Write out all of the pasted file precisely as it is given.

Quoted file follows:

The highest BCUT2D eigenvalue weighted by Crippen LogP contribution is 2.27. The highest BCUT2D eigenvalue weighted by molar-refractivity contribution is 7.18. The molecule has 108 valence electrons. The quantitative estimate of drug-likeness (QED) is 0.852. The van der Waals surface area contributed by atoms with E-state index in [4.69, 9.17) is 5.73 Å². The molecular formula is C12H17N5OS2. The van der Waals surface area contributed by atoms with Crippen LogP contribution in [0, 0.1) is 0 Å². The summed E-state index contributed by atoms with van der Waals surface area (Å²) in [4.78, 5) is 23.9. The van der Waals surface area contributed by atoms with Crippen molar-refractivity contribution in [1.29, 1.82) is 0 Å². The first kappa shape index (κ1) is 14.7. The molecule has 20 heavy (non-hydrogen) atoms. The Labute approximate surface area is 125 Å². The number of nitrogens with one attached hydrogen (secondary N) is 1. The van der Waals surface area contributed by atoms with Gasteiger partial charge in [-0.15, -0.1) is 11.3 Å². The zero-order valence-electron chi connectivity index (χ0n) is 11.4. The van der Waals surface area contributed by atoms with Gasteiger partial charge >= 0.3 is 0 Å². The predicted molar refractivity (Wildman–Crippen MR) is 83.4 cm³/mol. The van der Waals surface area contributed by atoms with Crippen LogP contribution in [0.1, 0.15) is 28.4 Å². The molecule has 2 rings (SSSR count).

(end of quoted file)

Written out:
The highest BCUT2D eigenvalue weighted by Crippen LogP contribution is 2.27. The highest BCUT2D eigenvalue weighted by molar-refractivity contribution is 7.18. The molecule has 108 valence electrons. The quantitative estimate of drug-likeness (QED) is 0.852. The van der Waals surface area contributed by atoms with E-state index in [4.69, 9.17) is 5.73 Å². The molecular formula is C12H17N5OS2. The van der Waals surface area contributed by atoms with Crippen LogP contribution in [0, 0.1) is 0 Å². The summed E-state index contributed by atoms with van der Waals surface area (Å²) in [4.78, 5) is 23.9. The van der Waals surface area contributed by atoms with Crippen molar-refractivity contribution in [1.29, 1.82) is 0 Å². The first kappa shape index (κ1) is 14.7. The molecule has 20 heavy (non-hydrogen) atoms. The Labute approximate surface area is 125 Å². The number of nitrogens with one attached hydrogen (secondary N) is 1. The van der Waals surface area contributed by atoms with Gasteiger partial charge in [-0.15, -0.1) is 11.3 Å². The zero-order valence-electron chi connectivity index (χ0n) is 11.4. The van der Waals surface area contributed by atoms with Gasteiger partial charge >= 0.3 is 0 Å². The predicted molar refractivity (Wildman–Crippen MR) is 83.4 cm³/mol. The van der Waals surface area contributed by atoms with Crippen LogP contribution in [0.1, 0.15) is 28.4 Å². The molecule has 2 rings (SSSR count).